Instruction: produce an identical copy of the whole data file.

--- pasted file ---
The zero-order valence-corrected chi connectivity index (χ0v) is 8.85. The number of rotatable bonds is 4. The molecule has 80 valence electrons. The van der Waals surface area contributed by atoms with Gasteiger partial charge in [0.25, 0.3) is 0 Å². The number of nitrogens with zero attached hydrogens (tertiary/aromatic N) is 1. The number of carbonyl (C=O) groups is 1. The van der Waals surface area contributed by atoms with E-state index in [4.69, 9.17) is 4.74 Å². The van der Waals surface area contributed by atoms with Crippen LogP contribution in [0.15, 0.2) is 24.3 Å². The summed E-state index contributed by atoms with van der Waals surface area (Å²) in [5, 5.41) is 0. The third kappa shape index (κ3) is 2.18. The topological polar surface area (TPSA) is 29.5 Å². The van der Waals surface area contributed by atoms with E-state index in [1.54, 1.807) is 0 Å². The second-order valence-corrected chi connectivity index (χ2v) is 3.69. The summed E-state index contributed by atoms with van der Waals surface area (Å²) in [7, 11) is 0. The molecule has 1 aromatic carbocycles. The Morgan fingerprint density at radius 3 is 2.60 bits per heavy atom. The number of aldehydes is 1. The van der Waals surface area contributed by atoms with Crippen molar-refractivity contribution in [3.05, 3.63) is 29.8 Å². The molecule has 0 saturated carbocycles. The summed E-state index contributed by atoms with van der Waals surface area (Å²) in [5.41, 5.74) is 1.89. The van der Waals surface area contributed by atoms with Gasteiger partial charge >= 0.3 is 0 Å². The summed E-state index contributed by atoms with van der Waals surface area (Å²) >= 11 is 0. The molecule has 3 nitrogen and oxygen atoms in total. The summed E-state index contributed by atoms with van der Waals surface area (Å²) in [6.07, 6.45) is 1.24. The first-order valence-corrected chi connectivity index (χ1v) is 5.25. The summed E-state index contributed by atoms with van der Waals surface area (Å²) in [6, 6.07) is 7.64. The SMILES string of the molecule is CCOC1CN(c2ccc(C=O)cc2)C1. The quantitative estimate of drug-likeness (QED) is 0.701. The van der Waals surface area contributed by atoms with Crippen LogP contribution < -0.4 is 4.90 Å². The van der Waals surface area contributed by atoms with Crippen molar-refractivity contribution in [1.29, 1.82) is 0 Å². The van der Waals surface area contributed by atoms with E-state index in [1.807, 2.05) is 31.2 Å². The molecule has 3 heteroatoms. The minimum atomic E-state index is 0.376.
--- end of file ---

The zero-order valence-corrected chi connectivity index (χ0v) is 8.85. The number of rotatable bonds is 4. The molecule has 80 valence electrons. The van der Waals surface area contributed by atoms with Gasteiger partial charge in [0.25, 0.3) is 0 Å². The number of nitrogens with zero attached hydrogens (tertiary/aromatic N) is 1. The number of carbonyl (C=O) groups is 1. The van der Waals surface area contributed by atoms with E-state index in [4.69, 9.17) is 4.74 Å². The van der Waals surface area contributed by atoms with Crippen LogP contribution in [0.15, 0.2) is 24.3 Å². The summed E-state index contributed by atoms with van der Waals surface area (Å²) in [5, 5.41) is 0. The third kappa shape index (κ3) is 2.18. The topological polar surface area (TPSA) is 29.5 Å². The van der Waals surface area contributed by atoms with E-state index in [1.54, 1.807) is 0 Å². The second-order valence-corrected chi connectivity index (χ2v) is 3.69. The summed E-state index contributed by atoms with van der Waals surface area (Å²) in [7, 11) is 0. The molecule has 1 aromatic carbocycles. The Morgan fingerprint density at radius 3 is 2.60 bits per heavy atom. The number of aldehydes is 1. The van der Waals surface area contributed by atoms with Crippen molar-refractivity contribution in [3.05, 3.63) is 29.8 Å². The molecule has 0 saturated carbocycles. The summed E-state index contributed by atoms with van der Waals surface area (Å²) in [5.41, 5.74) is 1.89. The van der Waals surface area contributed by atoms with Gasteiger partial charge >= 0.3 is 0 Å². The summed E-state index contributed by atoms with van der Waals surface area (Å²) >= 11 is 0. The molecule has 3 nitrogen and oxygen atoms in total. The summed E-state index contributed by atoms with van der Waals surface area (Å²) in [6.07, 6.45) is 1.24. The first-order valence-corrected chi connectivity index (χ1v) is 5.25. The summed E-state index contributed by atoms with van der Waals surface area (Å²) in [6, 6.07) is 7.64. The SMILES string of the molecule is CCOC1CN(c2ccc(C=O)cc2)C1. The quantitative estimate of drug-likeness (QED) is 0.701. The van der Waals surface area contributed by atoms with Crippen LogP contribution < -0.4 is 4.90 Å². The van der Waals surface area contributed by atoms with Crippen molar-refractivity contribution in [1.29, 1.82) is 0 Å². The van der Waals surface area contributed by atoms with E-state index in [1.807, 2.05) is 31.2 Å². The molecule has 3 heteroatoms. The minimum atomic E-state index is 0.376.